Structural studies of organic crystals of pharmaceutical relevance. Correlation of crystal structure analysis with recognised non-bonded structural motifs in the organic solid state
Thesis-Abstract,table of contents.pdf (338.2Kb)Download
Thesis introduction-chapter one.pdf (483.8Kb)Download
Thesis-experimental-chapter 2.pdf (197.5Kb)Download
Chalcones-chapter 3.pdf (1.147Mb)Download
cryptolepines -chapter 4.pdf (1.108Mb)Download
Biguanides-chapter 5.pdf (1.088Mb)Download
xanthines-chapter 6.pdf (1.503Mb)Download
CONCLUSION -chapter 7.pdf (47.30Kb)Download
Thesis-Appendix-A,B and C.pdf (239.4Kb)Download
INFRA_RED-Appendix D.pdf (981.8Kb)Download
PXRD-Appendix E.pdf (1.071Mb)Download
Raman-Appendix F.pdf (776.0Kb)Download
Mass Spec-Appendix G.pdf (302.6Kb)Download
NMR-Appendix H.pdf (2.749Mb)Download
SupervisorScowen, Ian J.
Edwards, Howell G.M.
KeywordSingle crystal structure
; Structural motifs
; Pharmaceutical solids
; Physico-chemical stability
; Crystallization studies
Rights© 2009 Essandoh, E. This work is licensed under a Creative Commons Attribution-Non-Commercial-Share-Alike License (http://creativecommons.org/licenses/by-nc-nd/2.0/uk).
InstitutionUniversity of Bradford
DepartmentSchool of Pharmacy
MetadataShow full item record
AbstractPharmaceutical solids tend to exist in different physical forms termed as polymorphs. Issues about pharmaceutical systems are mainly concerned with the active ingredient's physico-chemical stability and bioavailability. The main aim of this study is to investigate the non-bonded interactions in pharmaceutical solids that govern the physical pharmaceutics performance of such materials and through the use of structural techniques and correlation of these results with crystal structural database to establish the presence of physical motifs in selected systems. Structural motifs were identified by the use of single crystal and crystal packing analysis on diverse range of pharma-relevant materials including chalcones, cryptolepines, biguanides and xanthines. These selected systems were validated using functional group and molecular analysis and correlating them to the Cambridge Structural Database. Crystallization studies are done on these selected systems as well as exploiting those using synthetic analogues. A total of 51 crystal structures were investigated including 16 new structure determinations. Addition synthesis of new xanthines to investigate novel intermolecular patterns was also undertaken. The understanding and exploitation of intermolecular interactions involving hydrogen bonds and coordination complexation during packing can be used in the design and synthesis of solid state molecular structures with desired physical and chemical properties.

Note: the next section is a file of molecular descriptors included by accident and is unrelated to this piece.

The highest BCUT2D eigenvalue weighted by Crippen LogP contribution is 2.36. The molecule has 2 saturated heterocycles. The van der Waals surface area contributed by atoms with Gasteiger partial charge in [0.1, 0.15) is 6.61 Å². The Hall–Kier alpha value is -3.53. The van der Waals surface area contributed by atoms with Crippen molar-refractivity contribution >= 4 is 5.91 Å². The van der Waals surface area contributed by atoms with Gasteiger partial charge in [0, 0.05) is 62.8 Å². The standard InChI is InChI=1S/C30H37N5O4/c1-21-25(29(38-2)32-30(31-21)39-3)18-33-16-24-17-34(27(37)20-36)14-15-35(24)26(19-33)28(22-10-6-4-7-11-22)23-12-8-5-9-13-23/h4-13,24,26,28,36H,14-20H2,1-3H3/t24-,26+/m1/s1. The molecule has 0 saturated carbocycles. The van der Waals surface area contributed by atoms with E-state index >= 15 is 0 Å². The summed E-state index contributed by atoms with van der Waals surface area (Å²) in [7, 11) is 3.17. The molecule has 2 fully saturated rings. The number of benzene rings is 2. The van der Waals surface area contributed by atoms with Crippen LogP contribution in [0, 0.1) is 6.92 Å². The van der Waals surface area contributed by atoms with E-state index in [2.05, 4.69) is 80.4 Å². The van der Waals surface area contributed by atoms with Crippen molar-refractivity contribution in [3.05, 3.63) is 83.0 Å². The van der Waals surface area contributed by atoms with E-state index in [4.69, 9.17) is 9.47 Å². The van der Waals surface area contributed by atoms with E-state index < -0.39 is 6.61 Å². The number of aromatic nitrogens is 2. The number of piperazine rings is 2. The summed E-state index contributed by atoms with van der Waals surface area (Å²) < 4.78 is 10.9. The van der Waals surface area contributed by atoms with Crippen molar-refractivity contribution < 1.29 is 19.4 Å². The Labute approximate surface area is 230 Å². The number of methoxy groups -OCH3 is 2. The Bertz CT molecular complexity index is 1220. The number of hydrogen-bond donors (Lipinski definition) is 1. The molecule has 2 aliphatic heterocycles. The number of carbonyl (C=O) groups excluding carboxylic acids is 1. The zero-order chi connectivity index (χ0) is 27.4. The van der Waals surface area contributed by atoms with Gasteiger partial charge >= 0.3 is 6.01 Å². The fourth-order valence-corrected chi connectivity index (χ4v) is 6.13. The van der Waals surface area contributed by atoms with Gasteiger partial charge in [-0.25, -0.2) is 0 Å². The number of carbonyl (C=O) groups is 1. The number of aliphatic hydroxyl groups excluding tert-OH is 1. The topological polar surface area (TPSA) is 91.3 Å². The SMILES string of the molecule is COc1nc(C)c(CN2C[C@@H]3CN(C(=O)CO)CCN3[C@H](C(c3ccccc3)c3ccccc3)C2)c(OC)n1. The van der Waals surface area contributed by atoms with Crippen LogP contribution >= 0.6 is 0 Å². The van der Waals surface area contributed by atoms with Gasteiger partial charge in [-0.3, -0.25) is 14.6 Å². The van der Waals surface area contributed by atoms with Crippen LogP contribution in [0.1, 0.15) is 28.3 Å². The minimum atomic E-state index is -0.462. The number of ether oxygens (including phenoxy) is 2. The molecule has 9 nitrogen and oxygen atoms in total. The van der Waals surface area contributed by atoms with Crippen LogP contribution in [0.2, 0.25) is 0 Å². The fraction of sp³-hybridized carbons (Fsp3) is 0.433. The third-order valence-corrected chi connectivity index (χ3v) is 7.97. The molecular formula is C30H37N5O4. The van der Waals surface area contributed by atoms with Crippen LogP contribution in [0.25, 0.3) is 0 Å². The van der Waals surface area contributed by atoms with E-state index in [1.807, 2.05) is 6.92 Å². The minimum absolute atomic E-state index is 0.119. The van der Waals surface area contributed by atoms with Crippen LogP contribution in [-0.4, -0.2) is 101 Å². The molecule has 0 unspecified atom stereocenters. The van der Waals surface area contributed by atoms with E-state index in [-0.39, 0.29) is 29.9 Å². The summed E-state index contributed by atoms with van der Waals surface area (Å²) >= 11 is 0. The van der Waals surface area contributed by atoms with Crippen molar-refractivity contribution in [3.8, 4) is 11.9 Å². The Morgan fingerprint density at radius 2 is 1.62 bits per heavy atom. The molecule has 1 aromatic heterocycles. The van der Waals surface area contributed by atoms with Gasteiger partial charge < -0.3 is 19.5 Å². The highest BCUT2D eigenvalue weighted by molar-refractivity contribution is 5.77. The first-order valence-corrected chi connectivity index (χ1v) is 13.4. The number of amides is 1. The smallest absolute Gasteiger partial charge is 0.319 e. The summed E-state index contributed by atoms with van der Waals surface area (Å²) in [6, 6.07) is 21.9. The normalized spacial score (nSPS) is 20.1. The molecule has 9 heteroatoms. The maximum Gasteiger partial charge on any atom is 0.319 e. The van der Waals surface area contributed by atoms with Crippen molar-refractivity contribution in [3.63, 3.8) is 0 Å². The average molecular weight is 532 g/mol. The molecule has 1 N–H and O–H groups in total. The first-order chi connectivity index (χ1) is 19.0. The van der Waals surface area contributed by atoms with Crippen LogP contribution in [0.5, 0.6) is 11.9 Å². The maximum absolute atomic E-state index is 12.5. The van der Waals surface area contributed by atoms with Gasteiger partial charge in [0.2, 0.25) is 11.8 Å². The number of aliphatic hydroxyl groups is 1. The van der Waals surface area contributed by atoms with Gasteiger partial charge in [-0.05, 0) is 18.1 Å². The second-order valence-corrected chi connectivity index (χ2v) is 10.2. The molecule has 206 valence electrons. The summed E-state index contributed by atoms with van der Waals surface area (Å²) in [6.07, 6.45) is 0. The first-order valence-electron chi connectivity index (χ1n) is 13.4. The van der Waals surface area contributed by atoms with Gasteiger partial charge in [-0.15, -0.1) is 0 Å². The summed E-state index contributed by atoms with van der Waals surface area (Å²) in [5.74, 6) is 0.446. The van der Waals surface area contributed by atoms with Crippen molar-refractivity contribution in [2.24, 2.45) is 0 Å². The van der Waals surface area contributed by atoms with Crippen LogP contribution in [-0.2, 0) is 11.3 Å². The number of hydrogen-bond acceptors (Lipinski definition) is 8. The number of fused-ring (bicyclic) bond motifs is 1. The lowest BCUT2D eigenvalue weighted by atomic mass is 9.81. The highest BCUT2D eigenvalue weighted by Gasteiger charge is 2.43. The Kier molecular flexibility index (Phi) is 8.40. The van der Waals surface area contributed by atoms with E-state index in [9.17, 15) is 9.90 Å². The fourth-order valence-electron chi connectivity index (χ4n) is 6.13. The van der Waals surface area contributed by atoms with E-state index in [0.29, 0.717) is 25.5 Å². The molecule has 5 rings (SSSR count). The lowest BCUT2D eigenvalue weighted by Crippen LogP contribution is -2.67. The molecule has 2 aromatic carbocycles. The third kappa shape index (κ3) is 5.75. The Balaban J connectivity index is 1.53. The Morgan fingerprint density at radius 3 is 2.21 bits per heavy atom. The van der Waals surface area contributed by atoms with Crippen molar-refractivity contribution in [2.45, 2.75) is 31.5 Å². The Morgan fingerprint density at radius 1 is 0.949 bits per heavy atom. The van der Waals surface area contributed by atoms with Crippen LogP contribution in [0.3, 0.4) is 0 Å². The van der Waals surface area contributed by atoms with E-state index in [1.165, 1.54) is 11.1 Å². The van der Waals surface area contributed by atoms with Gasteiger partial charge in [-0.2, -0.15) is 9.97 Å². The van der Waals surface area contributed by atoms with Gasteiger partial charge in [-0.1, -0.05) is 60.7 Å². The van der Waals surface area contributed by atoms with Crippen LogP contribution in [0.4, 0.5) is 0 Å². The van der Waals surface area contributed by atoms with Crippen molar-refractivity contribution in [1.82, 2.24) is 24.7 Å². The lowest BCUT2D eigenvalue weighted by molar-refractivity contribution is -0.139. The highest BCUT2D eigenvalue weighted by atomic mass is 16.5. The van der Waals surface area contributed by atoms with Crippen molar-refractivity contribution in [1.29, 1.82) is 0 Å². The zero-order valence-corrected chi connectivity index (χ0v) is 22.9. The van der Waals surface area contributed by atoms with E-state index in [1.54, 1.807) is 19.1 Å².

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A Perimetric Test Procedure That Uses Structural InformationGaneshrao, S.B.; McKendrick, A.M.; Denniss, Jonathan; Turpin, A. (2015-01)Purpose: To develop a perimetric test strategy, Structure Estimation of Minimum Uncertainty (SEMU), that uses structural information to drive stimulus choices. Methods: Structure Estimation of Minimum Uncertainty uses retinal nerve fiber layer (RNFL) thickness data as measured by optical coherence tomography to predict perimetric sensitivity. This prediction is used to set suprathreshold levels that then alter a prior probability distribution of the final test output. Using computer simulation, we studied SEMU’s performance under three different patient error response conditions: No Error, Typical False Positive errors, and Extremely Unreliable patients. In experiment 1, SEMU was compared with an existing suprathreshold cum thresholding combination test procedure, Estimation of Minimum Uncertainty (EMU), on single visual field locations. We used these results to finalize SEMU parameters. In experiment 2, SEMU was compared with full threshold (FT) on 163 glaucomatous visual fields. Results: On individual locations, SEMU has similar accuracy to EMU, but is, on average, one presentation faster than EMU. For the typical false-positive error condition, SEMU has significantly lower error compared with FT (SEMU average 0.33 dB lower; p < 0.001) and the 90% measured sensitivity range for SEMU is also smaller than that for FT. For unreliable patients, however, FT has lower mean and SD of error. Structure Estimation of Minimum Uncertainty makes significantly fewer presentations than FT (1.08 presentation on average fewer in a typical false-positive condition; p < 0.001). Assuming that a location in the field is marked abnormal if it falls below the 5th percentile of normal, SEMU has a false-positive rate of less than 10% for all error conditions compared with FT’s rate of 20% or more. Conclusions: On average, simulations show that using RNFL information to guide stimulus placement in a perimetric test procedure maintains accuracy, improves precision, and decreases test duration for patients with less than 15% false-positive rates.